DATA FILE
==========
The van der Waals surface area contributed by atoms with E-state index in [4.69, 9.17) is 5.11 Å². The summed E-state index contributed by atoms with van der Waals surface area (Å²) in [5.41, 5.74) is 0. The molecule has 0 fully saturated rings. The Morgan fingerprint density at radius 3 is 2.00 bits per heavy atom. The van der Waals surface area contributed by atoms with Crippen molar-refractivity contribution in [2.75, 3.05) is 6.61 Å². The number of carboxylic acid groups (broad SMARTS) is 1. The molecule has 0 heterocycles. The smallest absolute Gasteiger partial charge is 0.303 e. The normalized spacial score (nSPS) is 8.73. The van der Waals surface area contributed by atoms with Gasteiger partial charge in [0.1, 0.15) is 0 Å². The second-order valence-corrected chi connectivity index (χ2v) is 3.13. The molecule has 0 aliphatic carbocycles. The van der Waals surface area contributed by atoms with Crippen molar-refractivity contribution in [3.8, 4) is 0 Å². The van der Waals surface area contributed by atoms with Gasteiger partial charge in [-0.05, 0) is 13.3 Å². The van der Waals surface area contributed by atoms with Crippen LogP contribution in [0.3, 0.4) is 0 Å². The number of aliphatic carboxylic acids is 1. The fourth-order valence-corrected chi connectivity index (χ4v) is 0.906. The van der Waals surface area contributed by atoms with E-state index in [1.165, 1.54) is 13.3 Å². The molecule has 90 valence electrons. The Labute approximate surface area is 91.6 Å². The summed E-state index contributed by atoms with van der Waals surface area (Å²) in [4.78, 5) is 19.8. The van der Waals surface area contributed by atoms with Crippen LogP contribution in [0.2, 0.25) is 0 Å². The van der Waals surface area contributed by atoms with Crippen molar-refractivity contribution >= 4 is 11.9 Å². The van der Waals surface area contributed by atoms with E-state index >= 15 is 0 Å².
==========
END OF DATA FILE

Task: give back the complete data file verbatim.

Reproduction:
The van der Waals surface area contributed by atoms with E-state index in [4.69, 9.17) is 5.11 Å². The summed E-state index contributed by atoms with van der Waals surface area (Å²) in [5.41, 5.74) is 0. The molecule has 0 fully saturated rings. The Morgan fingerprint density at radius 3 is 2.00 bits per heavy atom. The van der Waals surface area contributed by atoms with Crippen molar-refractivity contribution in [2.75, 3.05) is 6.61 Å². The number of carboxylic acid groups (broad SMARTS) is 1. The molecule has 0 heterocycles. The smallest absolute Gasteiger partial charge is 0.303 e. The normalized spacial score (nSPS) is 8.73. The van der Waals surface area contributed by atoms with Gasteiger partial charge in [0.1, 0.15) is 0 Å². The second-order valence-corrected chi connectivity index (χ2v) is 3.13. The molecule has 0 aliphatic carbocycles. The van der Waals surface area contributed by atoms with Crippen molar-refractivity contribution in [3.8, 4) is 0 Å². The van der Waals surface area contributed by atoms with Gasteiger partial charge in [-0.05, 0) is 13.3 Å². The van der Waals surface area contributed by atoms with Crippen LogP contribution in [0.3, 0.4) is 0 Å². The number of aliphatic carboxylic acids is 1. The fourth-order valence-corrected chi connectivity index (χ4v) is 0.906. The van der Waals surface area contributed by atoms with E-state index in [1.165, 1.54) is 13.3 Å². The molecule has 90 valence electrons. The Labute approximate surface area is 91.6 Å². The summed E-state index contributed by atoms with van der Waals surface area (Å²) in [4.78, 5) is 19.8. The van der Waals surface area contributed by atoms with Crippen LogP contribution in [0.2, 0.25) is 0 Å². The van der Waals surface area contributed by atoms with Crippen molar-refractivity contribution >= 4 is 11.9 Å². The van der Waals surface area contributed by atoms with E-state index >= 15 is 0 Å².